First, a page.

‘A typical takeaway box has synthetic additives added directly into the pulp, making it impossible to decompose,’ Notpla’s website explains.

‘During the composting process, we can observe that, while the board degrades, the coating itself remains completely unchanged.’

While you might worry that a seaweed-lined box would be rather leaky, Notpla reassures that this is not the case.

It added: ‘By pioneering the use of seaweed, we created a coating that is both grease-proof and water resistant, while being naturally biodegradable and home compostable.’       

According to the UK government, mass sporting events can generate up to 750,000 plastic bottles and seven tonnes of waste.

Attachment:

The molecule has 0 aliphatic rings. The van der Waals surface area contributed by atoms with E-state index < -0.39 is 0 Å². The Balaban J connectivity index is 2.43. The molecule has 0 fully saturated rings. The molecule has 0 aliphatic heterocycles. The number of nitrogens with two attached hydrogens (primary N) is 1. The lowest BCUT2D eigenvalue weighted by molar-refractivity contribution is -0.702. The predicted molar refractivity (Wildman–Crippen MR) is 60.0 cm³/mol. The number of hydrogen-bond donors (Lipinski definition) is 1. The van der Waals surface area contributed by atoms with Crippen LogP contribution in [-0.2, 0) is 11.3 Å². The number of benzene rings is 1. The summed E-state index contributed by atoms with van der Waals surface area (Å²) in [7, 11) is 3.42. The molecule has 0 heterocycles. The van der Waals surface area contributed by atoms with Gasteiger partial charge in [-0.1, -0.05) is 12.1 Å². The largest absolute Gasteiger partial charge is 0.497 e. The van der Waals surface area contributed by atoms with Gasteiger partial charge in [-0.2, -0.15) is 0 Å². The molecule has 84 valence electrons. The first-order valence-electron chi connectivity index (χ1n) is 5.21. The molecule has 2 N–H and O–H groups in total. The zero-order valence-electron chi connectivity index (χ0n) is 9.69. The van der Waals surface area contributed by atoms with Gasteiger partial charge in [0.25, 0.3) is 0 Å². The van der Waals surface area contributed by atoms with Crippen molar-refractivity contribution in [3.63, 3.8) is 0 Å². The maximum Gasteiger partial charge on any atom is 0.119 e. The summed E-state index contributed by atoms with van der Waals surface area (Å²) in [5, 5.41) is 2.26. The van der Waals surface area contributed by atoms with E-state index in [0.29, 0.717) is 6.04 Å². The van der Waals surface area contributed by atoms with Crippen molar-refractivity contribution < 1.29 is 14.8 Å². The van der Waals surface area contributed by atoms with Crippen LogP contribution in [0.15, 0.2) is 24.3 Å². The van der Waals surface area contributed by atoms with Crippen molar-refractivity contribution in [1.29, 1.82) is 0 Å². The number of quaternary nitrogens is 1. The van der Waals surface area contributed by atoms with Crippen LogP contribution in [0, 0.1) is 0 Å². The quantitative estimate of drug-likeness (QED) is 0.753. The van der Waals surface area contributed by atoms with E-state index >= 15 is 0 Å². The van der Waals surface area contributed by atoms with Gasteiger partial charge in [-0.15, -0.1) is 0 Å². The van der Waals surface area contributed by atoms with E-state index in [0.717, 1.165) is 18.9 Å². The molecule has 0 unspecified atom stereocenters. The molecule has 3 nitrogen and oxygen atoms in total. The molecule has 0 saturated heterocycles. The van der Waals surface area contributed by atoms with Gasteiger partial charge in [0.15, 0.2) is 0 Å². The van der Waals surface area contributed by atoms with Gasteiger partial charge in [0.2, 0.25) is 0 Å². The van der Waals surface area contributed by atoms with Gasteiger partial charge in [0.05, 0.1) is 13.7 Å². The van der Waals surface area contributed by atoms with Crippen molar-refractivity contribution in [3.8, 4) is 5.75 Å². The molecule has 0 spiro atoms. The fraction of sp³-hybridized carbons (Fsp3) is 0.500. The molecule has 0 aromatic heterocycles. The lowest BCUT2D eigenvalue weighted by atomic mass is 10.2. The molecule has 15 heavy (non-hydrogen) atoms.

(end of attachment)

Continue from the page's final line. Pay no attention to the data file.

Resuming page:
In an effort to reduce this waste, Just Eat has worked with Notpla to develop eco-friendly takeaway boxes that are lined with seaweed. 

They’re fully recyclable, and can decompose in four weeks in a home compost, according to Notpla.

‘A typical takeaway box has synthetic additives added directly into the pulp, making it impossible to decompose,’ Notpla’s website explains.

‘During the composting process, we can observe that, while the board degrades, the coating itself remains completely unchanged.’

While you might worry that a seaweed-lined box would be rather leaky, Notpla reassures that this is not the case.

It added: ‘By pioneering the use of seaweed, we created a coating that is both grease-proof and water resistant, while being naturally biodegradable and home compostable.’       

Just Eat and UEFA are also working with Wembley Stadium’s resource management partner, Veolia, on the trial to ensure the sustainable packaging will be separated from other waste and recycling for treatment at an anaerobic digestion plant.